Tuesday, July 16, 2013

Nadezhda Popova, 1921-2013

Another historical detail I did not previously know:
Nadezhda Popova, a Soviet aviator who became one of the most celebrated of the so-called “Night Witches,” female military pilots who terrorized the Nazi enemy with their nocturnal air raids during World War II, died July 8. She was 91.
Ms. Popova was among the first female pilots to volunteer for service in the Soviet military during World War II and became a squadron commander in her swashbuckling all-female regiment. She flew 852 combat missions — including 18 during one night — and was honored as a Hero of the Soviet Union, one of the nation’s highest decorations.
The pilots achieved a degree of surprise by shutting down their engines in the last stages of their bomb runs; the Germans heard only the hiss of the air flowing across their wings and, likening the sound to that of a broomstick in flight, referred to the women as Night Witches.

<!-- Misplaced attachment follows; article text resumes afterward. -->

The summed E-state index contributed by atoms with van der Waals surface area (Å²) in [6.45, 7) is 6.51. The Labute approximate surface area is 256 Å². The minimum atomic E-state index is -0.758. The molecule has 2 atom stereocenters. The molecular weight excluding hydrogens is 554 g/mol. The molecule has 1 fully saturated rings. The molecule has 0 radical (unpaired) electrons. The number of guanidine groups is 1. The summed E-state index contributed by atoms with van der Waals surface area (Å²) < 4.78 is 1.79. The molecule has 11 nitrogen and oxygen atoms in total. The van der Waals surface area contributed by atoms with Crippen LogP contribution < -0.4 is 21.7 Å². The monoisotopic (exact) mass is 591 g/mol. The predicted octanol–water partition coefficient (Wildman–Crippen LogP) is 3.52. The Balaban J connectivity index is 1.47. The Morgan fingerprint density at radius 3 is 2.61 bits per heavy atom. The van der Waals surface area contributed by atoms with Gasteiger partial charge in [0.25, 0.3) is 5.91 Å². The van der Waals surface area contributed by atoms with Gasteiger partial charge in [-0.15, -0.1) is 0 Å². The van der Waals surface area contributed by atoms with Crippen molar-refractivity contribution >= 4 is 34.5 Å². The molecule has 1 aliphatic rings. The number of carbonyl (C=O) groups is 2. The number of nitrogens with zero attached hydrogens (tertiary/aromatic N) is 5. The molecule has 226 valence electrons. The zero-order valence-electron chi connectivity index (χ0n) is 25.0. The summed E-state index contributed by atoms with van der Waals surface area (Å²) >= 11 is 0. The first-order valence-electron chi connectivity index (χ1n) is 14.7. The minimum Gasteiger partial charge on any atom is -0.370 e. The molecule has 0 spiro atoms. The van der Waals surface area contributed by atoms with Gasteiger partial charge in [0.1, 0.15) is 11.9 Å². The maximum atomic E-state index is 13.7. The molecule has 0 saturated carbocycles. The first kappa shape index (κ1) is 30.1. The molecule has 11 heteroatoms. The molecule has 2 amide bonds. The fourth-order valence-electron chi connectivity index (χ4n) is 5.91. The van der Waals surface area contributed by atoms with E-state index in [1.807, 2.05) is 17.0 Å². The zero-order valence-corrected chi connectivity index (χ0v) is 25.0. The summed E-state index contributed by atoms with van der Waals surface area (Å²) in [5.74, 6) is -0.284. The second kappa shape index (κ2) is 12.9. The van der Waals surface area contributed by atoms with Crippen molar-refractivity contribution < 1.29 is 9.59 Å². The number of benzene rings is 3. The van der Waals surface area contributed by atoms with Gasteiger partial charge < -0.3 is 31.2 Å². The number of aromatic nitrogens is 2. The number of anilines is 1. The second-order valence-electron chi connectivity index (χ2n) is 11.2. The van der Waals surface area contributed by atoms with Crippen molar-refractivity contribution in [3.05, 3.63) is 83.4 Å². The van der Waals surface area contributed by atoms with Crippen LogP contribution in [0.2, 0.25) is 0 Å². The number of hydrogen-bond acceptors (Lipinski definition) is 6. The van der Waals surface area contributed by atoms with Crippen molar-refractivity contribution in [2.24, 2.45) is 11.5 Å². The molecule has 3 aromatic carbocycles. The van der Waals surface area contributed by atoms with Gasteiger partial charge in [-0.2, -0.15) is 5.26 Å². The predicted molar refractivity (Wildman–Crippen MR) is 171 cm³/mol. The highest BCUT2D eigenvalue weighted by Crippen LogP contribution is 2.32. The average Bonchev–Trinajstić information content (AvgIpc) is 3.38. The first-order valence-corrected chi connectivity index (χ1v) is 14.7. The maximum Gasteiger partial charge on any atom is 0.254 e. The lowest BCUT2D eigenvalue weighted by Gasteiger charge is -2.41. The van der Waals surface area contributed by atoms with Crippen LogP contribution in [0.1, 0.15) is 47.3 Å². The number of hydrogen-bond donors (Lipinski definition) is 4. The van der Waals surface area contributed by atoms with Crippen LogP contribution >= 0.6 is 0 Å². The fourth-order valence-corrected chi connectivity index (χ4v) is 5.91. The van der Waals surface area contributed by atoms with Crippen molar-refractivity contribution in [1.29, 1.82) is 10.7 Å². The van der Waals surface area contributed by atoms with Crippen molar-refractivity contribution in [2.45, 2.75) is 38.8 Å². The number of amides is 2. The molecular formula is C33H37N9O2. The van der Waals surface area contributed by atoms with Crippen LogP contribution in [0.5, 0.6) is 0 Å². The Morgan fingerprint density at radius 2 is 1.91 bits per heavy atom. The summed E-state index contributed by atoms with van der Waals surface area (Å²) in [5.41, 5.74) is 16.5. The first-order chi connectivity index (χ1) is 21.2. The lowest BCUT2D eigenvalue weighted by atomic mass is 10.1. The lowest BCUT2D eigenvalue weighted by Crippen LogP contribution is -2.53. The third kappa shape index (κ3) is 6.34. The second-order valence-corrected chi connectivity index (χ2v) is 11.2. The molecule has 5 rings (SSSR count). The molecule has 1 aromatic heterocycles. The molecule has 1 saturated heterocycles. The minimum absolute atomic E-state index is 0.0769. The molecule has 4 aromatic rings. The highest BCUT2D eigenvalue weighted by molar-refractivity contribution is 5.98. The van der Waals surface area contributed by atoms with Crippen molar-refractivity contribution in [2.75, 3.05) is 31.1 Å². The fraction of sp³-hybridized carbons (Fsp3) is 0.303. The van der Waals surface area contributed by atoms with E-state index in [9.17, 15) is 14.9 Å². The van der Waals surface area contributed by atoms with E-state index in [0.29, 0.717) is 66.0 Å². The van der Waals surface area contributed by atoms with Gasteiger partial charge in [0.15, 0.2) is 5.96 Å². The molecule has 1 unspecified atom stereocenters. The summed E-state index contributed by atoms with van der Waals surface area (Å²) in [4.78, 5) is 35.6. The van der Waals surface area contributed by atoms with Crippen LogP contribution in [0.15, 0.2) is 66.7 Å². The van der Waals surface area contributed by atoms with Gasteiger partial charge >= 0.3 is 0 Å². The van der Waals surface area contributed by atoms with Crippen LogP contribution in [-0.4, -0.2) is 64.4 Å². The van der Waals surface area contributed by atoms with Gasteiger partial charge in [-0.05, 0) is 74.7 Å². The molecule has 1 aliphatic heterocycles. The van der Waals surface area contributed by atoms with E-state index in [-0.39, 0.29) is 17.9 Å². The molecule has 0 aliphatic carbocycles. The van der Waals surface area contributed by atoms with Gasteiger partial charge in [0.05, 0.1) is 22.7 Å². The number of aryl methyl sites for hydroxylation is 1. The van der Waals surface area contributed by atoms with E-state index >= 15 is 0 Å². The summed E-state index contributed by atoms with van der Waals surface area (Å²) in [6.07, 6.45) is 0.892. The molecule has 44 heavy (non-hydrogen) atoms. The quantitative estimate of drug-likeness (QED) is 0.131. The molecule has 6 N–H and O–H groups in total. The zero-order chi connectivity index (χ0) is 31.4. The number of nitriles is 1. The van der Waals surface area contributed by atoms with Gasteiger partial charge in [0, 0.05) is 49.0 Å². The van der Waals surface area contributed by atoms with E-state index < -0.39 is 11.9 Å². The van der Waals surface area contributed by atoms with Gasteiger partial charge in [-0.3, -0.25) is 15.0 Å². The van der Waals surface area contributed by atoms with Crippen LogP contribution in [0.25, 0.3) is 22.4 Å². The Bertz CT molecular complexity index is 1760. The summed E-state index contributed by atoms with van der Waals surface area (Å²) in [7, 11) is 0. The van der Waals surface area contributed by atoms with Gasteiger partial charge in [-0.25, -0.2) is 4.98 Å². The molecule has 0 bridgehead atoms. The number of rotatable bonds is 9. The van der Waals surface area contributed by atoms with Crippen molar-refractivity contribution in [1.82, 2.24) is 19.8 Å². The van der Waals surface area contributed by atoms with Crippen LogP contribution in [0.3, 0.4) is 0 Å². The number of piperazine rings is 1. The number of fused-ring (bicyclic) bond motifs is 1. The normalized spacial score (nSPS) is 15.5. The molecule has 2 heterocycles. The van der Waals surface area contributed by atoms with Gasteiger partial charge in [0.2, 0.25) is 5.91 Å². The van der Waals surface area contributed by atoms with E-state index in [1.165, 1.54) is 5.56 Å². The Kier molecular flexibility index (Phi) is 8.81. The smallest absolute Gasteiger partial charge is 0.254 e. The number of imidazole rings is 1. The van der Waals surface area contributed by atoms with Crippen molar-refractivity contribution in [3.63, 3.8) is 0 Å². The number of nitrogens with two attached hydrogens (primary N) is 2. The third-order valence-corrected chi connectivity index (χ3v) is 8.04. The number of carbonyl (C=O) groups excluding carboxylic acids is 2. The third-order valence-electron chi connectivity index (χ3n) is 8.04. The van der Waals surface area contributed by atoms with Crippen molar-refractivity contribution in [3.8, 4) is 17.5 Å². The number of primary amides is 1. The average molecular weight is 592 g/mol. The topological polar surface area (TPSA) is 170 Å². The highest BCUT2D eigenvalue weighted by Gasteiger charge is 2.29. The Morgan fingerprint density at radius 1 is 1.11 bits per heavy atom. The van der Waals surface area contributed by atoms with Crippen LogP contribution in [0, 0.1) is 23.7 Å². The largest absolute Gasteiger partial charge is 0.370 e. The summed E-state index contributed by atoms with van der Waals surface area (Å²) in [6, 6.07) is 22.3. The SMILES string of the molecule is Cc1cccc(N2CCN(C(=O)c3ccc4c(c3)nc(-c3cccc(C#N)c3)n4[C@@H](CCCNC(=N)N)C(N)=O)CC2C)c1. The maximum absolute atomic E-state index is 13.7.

Godspeed, Commander Popova.


Women also flew for the United States during WWII.  Not in combat like the Night Witches but as WASPs.   

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Anonymous Chloe said...


12:02 AM  

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